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said appreciation has led to the dismissal of the criminal application preferred by the assessee. 10. We have heard Mr. C.U. Singh, learned senior counsel for the appellant and Mr. A.K. Panda, learned senior counsel for the respondents. 11. It is submitted by Mr. Singh that the High Court has not appropriately decided the petition regard being had to the jurisdiction under the Code of Criminal Procedure and keeping in view the principles stated by the majority in Radheshyam Kejriwal (supra) but .....

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have been interfered with by the revisional court and the High Court should not have given the stamp of affirmance to the order passed in revision. 12. Mr. Panda, learned senior counsel, per contra, would go to the extent of submitting that the decision in Radheshyam Kejriwal (supra) is not in accordance with the principles stated in Standard Chartered Bank and others v. Directorate of Enforcement and Others (2006) 4 SCC 278 and therefore it requires reconsideration. He has referred to various .....

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uld exercise its jurisdiction under Article 136 of the Constitution and set aside the order of the High Court. That apart, it is urged that there is no necessity for reconsideration of the decision in Radheshyam Kejriwal (supra) by a larger Bench. 14. It is obligatory to note at the outset that the findings recorded and the conclusions arrived at by the tribunal are founded on analysis of statutory provisions, the applicability of the letters issued by the Reserve Bank of India and the nature of .....

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The High Court has noted the same and has not really adverted to the said facet. At this juncture it is necessary to state that the revisional court should have followed the view expressed by the majority and not the minority. The approach is absolutely erroneous. Be that as it may, as the order passed by the High Court would show, it has referred to the principles culled out in Radheshyam Kejriwal (supra) and thereafter had proceeded, as has been indicated earlier, to record its opinion about t .....

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unal. It is interesting to note that the High Court has relied on the principles of the majority in Radheshyam Kejriwal (supra) and declined to quash the proceedings. Mr. Panda, learned senior counsel appearing for the revenue would strenuously argue that the Radheshyam Kejriwal (supra) is contrary to the view expressed in the Standard Chartered Bank (supra) and, therefore, the matter requires to be reconsidered by the larger Bench. As we find, that the decision in Standard Chartered Bank (supra .....

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that a finding in an adjudication is binding on the court in a prosecution under Section 56 of the Act. There is no indication that the prosecution depends upon the result of the adjudication. We have already held that on the scheme of the Act, the two proceedings are independent. The finding in one is not conclusive in the other. In the context of the objects sought to be achieved by the Act, the elements relied on by the learned Senior Counsel, would not justify a finding that a prosecution ca .....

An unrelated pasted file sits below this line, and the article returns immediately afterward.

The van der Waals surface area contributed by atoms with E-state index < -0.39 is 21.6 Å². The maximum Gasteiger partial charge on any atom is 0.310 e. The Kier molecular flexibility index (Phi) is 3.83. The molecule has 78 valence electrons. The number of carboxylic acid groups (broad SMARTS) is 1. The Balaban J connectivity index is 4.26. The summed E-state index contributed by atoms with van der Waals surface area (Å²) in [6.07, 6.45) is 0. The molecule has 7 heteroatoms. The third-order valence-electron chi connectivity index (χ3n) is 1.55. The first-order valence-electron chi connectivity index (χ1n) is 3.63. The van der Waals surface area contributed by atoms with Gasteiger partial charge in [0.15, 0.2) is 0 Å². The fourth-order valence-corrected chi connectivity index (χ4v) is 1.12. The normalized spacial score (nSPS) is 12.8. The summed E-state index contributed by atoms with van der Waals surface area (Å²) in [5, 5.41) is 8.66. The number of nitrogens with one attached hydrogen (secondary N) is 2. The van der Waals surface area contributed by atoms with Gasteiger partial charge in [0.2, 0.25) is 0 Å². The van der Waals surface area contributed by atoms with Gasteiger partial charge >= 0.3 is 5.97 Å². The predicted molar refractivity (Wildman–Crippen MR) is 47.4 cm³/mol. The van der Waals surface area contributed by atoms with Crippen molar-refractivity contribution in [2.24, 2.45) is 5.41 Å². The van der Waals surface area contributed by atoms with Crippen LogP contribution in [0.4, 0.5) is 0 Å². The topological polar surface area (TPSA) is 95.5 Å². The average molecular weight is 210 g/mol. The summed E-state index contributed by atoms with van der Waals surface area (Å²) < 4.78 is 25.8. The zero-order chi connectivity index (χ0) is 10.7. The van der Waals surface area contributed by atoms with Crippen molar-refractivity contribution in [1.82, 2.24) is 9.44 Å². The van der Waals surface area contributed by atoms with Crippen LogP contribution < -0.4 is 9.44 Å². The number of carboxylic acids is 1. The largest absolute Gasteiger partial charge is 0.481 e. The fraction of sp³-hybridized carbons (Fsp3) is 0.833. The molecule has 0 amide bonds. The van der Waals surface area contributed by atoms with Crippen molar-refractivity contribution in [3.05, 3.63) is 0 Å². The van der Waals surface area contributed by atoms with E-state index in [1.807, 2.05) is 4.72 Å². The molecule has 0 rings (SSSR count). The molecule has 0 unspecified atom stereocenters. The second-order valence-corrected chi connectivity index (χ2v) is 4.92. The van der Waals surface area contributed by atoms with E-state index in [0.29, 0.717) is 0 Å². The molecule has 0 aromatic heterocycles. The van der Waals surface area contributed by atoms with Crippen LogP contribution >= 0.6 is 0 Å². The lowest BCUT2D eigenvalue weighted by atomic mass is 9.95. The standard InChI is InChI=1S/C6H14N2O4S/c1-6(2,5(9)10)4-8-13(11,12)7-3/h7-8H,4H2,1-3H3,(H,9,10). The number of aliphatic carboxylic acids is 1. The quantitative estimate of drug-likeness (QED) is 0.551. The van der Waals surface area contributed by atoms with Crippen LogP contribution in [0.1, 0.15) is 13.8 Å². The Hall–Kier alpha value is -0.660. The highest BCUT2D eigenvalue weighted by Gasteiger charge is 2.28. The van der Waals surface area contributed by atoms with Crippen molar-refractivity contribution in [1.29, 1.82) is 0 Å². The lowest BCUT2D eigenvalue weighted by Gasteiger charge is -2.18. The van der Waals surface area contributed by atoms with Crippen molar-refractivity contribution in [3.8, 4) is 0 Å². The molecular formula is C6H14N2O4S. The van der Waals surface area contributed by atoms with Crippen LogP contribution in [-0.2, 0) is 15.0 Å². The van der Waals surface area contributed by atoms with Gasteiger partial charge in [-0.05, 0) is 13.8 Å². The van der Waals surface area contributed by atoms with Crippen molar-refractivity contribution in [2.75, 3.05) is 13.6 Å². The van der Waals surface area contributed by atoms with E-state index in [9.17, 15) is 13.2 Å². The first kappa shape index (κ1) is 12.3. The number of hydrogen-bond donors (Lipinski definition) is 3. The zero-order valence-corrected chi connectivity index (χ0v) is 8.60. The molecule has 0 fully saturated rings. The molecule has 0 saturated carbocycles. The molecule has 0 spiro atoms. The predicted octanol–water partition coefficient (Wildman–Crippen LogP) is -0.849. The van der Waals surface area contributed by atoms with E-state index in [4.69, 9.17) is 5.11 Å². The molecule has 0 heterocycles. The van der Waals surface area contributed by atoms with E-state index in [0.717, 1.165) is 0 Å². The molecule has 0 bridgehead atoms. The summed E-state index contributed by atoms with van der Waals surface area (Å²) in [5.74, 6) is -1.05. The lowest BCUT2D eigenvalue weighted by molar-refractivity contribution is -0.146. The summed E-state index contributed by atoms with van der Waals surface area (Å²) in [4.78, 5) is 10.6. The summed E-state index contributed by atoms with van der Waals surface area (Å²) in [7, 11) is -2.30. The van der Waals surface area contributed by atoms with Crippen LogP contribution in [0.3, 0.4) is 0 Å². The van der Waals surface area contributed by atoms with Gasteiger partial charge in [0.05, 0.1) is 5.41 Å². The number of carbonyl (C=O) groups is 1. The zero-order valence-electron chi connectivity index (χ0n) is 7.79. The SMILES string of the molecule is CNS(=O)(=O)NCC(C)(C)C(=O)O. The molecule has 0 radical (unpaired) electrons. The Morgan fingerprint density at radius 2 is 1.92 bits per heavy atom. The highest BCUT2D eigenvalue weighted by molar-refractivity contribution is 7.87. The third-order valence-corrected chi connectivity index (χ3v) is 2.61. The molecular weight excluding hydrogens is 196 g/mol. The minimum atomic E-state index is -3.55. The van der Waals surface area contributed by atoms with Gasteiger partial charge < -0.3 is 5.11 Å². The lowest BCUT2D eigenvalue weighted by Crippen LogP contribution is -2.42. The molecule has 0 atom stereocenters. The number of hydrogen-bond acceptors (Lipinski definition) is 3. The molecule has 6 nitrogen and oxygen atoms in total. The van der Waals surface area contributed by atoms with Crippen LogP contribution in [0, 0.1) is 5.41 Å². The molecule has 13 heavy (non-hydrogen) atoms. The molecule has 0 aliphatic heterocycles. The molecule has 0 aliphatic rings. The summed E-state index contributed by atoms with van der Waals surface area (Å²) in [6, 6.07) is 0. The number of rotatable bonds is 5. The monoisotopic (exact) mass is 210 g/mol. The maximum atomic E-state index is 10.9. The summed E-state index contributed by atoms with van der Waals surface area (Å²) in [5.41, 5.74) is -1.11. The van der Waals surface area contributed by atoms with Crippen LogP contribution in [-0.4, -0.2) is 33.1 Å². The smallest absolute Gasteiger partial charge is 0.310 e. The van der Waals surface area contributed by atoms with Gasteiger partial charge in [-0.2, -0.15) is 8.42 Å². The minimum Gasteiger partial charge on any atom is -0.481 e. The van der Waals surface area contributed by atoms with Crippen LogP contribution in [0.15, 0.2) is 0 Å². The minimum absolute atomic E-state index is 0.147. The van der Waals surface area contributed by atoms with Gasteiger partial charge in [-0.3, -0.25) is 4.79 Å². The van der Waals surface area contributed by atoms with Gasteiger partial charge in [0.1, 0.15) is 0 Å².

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tion would arise as to whether continuance of the prosecution would be permissible or not. In other words, the question with which we are concerned is the impact of the findings which are recorded on the culmination of adjudication proceedings on criminal proceeding and in case in the adjudication proceedings the person concerned is exonerated can he ask for dropping of the criminal proceeding on that ground alone . 17. Thereafter, it has referred to various authorities, namely, Collector of Cus .....

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lding that adjudication proceedings and criminal proceeding are two in- dependent proceedings and both can go on simultaneously and finding in the adjudication proceedings is not binding on the criminal proceeding and the judgments of this Court in Uttam Chand, G.L. Didwania and K.C. Builders wherein this Court had taken a view that when there is categorical finding in the adjudication proceedings exonerating the person which is binding and conclusive, the prosecution cannot be allowed to stand. .....

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as follows: (i) Adjudication proceedings and criminal prosecution can be launched simultaneously; (ii) Decision in adjudication proceedings is not necessary before initiating criminal prosecution; (iii) Adjudication proceedings and criminal proceedings are independent in nature to each other; (iv) The finding against the person facing prosecution in the adjudication proceedings is not binding on the proceeding for criminal prosecution; (v) Adjudication proceedings by the Enforcement Directorate .....

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found to be not sustainable at all and the person held innocent, criminal prosecution on the same set of facts and circumstances cannot be allowed to continue, the underlying principle being the higher standard of proof in criminal cases . 19. Clarifying the position, the majority observed that the yardstick would be to judge as to whether the allegation in the adjudication proceedings as well as the proceeding for prosecution is identical and the exoneration of the person concerned in the adju .....

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here is no contravention of any of the provisions of the Act, it would be unjust and an abuse of the process of the court to permit the Enforcement Directorate to continue with the criminal prosecution. 20. We respectfully concur with the said view and do not perceive any reason to disagree with the same and refer the pronouncement in Radheshyam Kejriwal (supra) for reconsideration by the larger Bench. 21. Coming to the facts of the case, we find that the tribunal has arrived at a conclusion tha .....